Are we de-sensitising? What I learnt camping.
'The world is full of magic things patiently waiting for our senses to grow sharper'
~ W.B. Yeats
After returning from 10 days camping in outback Western Australia, I want to share where we went because I’ve discovered not many have heard of it (even Western Australian Tourism)! And it is incredible. I’m a proud West Aussie and feel that you need to know that we have this natural wonder in our ‘backyard’.
Burringurrah, the aboriginal name for Mount Augustus is recognised as the worlds’ largest rock (monolith), yes, bigger than Uluru! Erupting out of the landscape in the middle of Western Australia it is surrounded by a vast expanse of shrub and red, (very red) dirt, hikes, aboriginal history and engravings – clearly a place of significance for many thousands of years. If you haven’t visited and get a chance it’s well worth it.
Like any good holiday we know how good it is to ‘get away’. Camping especially has the power to transport us back in time (without tech and wifi access) and reconnect us to the land, sun, moon, stars and elements - and the timelessness it has for us to explore.
It was without conveniences, but was total bliss. Although afterwards a hot shower and clean clothes have NEVER felt so good.
What it did for us was to stimulate our senses. Being outside each day, looking long distances, taking time for food, listening to what’s going on around us. Senses that historically, are fundamental for life (i.e. survival) and these days can easily become dormant while living our busy, city lives.
In fact - are we de-sensitising?
Perhaps we are. Keep reading to find out why...
To be healthy is to be in our most natural element and to do this we need to keep using our senses.
(And perhaps there are more than five e.g. intuition, however I’ll talk about the five for now).
From an evolutionary perspective, are we losing our senses?
- Sight. Our eyes are designed to look long distances, out to the horizon. Yet most of us sit in an office, class-room or in the home, spending much of our day inside or looking at a computer screen at short range.
- Hearing. Our hearing is critical for detecting danger, yet there is so much ‘noise’ around us, we ‘switch off’ no longer listening out for the natural world. It’s difficult to really ‘hear’ what’s going on around us above the noise of cars, technology and modern life. Dementia patients can regain their memory when hearing their favourite music. Sound can bring us back to life.
- Smell. A friend recently shared a story about a Scientist friend of theirs who had visited an aboriginal community looking for a native and endangered plant. He asked the woman elder if she had seen the plant species? With that the elder disappeared and returned thirty minutes later with a specimen of the plant! He was horrified she had picked it, but he was also intrigued as to HOW she found it? She told him she had smelt it and quickly squished a couple of leaves in the palm of her hand for him to smell. While we no longer need an acute sense of smell such as this, we have also LOST this acute sense of smell purely because we no longer use it.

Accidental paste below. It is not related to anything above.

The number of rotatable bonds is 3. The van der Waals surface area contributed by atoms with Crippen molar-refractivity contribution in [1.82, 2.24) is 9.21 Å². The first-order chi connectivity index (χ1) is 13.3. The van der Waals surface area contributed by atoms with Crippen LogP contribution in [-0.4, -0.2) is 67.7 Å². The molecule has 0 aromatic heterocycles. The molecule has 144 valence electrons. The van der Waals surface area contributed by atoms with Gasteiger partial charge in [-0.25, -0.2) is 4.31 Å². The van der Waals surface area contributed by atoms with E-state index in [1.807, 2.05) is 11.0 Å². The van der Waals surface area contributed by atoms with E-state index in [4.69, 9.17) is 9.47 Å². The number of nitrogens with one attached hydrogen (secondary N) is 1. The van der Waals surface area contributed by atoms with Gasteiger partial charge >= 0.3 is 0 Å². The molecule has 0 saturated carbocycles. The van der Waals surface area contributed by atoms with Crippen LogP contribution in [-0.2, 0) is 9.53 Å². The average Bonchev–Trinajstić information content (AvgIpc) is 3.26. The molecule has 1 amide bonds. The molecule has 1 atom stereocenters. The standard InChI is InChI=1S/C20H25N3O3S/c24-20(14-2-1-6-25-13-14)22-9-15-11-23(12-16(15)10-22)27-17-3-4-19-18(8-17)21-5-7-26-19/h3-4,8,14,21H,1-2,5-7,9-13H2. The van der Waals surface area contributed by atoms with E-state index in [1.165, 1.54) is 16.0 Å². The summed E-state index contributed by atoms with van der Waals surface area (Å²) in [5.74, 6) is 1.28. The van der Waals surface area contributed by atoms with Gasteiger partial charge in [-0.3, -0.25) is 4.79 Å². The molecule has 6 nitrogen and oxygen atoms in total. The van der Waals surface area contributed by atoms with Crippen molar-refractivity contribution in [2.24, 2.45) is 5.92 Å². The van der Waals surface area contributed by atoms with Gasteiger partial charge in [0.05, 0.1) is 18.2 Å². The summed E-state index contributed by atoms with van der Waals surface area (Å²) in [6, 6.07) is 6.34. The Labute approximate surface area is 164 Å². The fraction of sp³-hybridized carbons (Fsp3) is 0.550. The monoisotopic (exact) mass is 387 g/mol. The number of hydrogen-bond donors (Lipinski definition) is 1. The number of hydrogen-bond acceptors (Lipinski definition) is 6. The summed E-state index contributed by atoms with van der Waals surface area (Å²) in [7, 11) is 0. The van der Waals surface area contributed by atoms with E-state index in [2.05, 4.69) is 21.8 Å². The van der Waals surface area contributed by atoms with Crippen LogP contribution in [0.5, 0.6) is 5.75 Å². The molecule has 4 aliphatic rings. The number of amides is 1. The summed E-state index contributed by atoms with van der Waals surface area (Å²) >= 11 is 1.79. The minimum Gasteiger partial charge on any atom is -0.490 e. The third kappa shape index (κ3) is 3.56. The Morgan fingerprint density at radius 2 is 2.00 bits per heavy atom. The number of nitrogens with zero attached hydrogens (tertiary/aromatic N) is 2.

- Taste. Our food has become processed, with our palates narrowing, especially for our children. Dominated by sweetness, tastes such as bitter, sour, salty and umami (savoury) are neglected but important not only nutritionally but for feeding a healthy microbiome and for stimulating our digestive and elimination pathways. Historically we didn’t have such a large choice and had to eat a more varied (and often healthier) diet.
- Touch. Our lives are busy and we have little time to stop and really FEEL touch. To feel the wind in our hair, the sun on our skin, the rhythms of nature or to take time to enjoy a good hug or to feel our different emotions that bubble to the surface throughout the day.
Our senses literally have the power to wake us up and to bring us alive.
Importantly, there is a common thread that each of these senses has the power to affect. It is our brains i.e. our nervous systems and stress.
With stress being one of the biggest contributors to disease, when we’re not broadly stimulating our senses we’re not stimulating our brains and quite possibly become more intolerant to stress.
It’s not difficult, it’s just that it’s easy not to. Most of these senses and experiences can be satisfied simply and by going outside or with a few simple ideas e.g.
- keep windows open - even a small amount
- have lunch outside
- consciously enjoy a variety of natural whole foods and flavours
- host meetings outside or on a walk! (check out the happiness hunters fantastic work).
- buy a few more indoor plants
- spend time in the garden and plant herbs and plants with beautiful aromas
- walk the dog
- work outside
- get up early, listen to the quiet and get a head start on the day making it less hectic with more time to BE, rather than do.
- exercise outside and move each day
- disconnect from work when the kids are with me and connect with them
- unplug on Sundays – totally and use your eyes for long distance
- walk to school with the kids
- spend time outside the city
- go away for more weekends away (technology free)
- when possible plan for more holidays with great cultural and life experiences
- and a favourite is using essential oils. They have the power to stimulate touch, smell, taste, immediately shift emotions and enhance wellbeing and much more…
- go camping!
Which of your senses do you instinctively feel needs a bit more use?
Start with choosing one you instinctively feel needs more attention and exercise it more. What will you start adding into your day? Let me know how you go. I’d love to hear.